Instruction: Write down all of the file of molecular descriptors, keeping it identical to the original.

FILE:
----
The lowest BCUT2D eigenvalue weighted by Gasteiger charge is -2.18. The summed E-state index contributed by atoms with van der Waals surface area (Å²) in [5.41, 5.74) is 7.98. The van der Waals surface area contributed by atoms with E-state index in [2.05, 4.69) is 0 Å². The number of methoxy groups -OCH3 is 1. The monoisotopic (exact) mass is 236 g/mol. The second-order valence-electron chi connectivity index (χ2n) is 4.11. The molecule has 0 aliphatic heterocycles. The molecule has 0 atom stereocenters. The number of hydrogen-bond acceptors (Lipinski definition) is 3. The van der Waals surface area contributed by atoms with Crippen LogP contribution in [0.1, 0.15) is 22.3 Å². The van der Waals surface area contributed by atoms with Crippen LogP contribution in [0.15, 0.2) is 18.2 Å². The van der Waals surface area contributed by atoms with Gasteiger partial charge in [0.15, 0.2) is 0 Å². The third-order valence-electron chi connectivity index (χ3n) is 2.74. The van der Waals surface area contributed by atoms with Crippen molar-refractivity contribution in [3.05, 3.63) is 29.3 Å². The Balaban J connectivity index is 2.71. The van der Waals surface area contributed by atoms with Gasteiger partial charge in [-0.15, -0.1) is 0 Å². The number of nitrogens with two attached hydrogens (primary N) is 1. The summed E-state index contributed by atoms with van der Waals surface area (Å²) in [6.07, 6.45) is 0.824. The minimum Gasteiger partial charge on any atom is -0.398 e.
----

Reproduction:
The lowest BCUT2D eigenvalue weighted by Gasteiger charge is -2.18. The summed E-state index contributed by atoms with van der Waals surface area (Å²) in [5.41, 5.74) is 7.98. The van der Waals surface area contributed by atoms with E-state index in [2.05, 4.69) is 0 Å². The number of methoxy groups -OCH3 is 1. The monoisotopic (exact) mass is 236 g/mol. The second-order valence-electron chi connectivity index (χ2n) is 4.11. The molecule has 0 aliphatic heterocycles. The molecule has 0 atom stereocenters. The number of hydrogen-bond acceptors (Lipinski definition) is 3. The van der Waals surface area contributed by atoms with Crippen LogP contribution in [0.1, 0.15) is 22.3 Å². The van der Waals surface area contributed by atoms with Crippen LogP contribution in [0.15, 0.2) is 18.2 Å². The van der Waals surface area contributed by atoms with Gasteiger partial charge in [0.15, 0.2) is 0 Å². The third-order valence-electron chi connectivity index (χ3n) is 2.74. The van der Waals surface area contributed by atoms with Crippen molar-refractivity contribution in [3.05, 3.63) is 29.3 Å². The Balaban J connectivity index is 2.71. The van der Waals surface area contributed by atoms with Gasteiger partial charge in [-0.15, -0.1) is 0 Å². The number of nitrogens with two attached hydrogens (primary N) is 1. The summed E-state index contributed by atoms with van der Waals surface area (Å²) in [6.07, 6.45) is 0.824. The minimum Gasteiger partial charge on any atom is -0.398 e.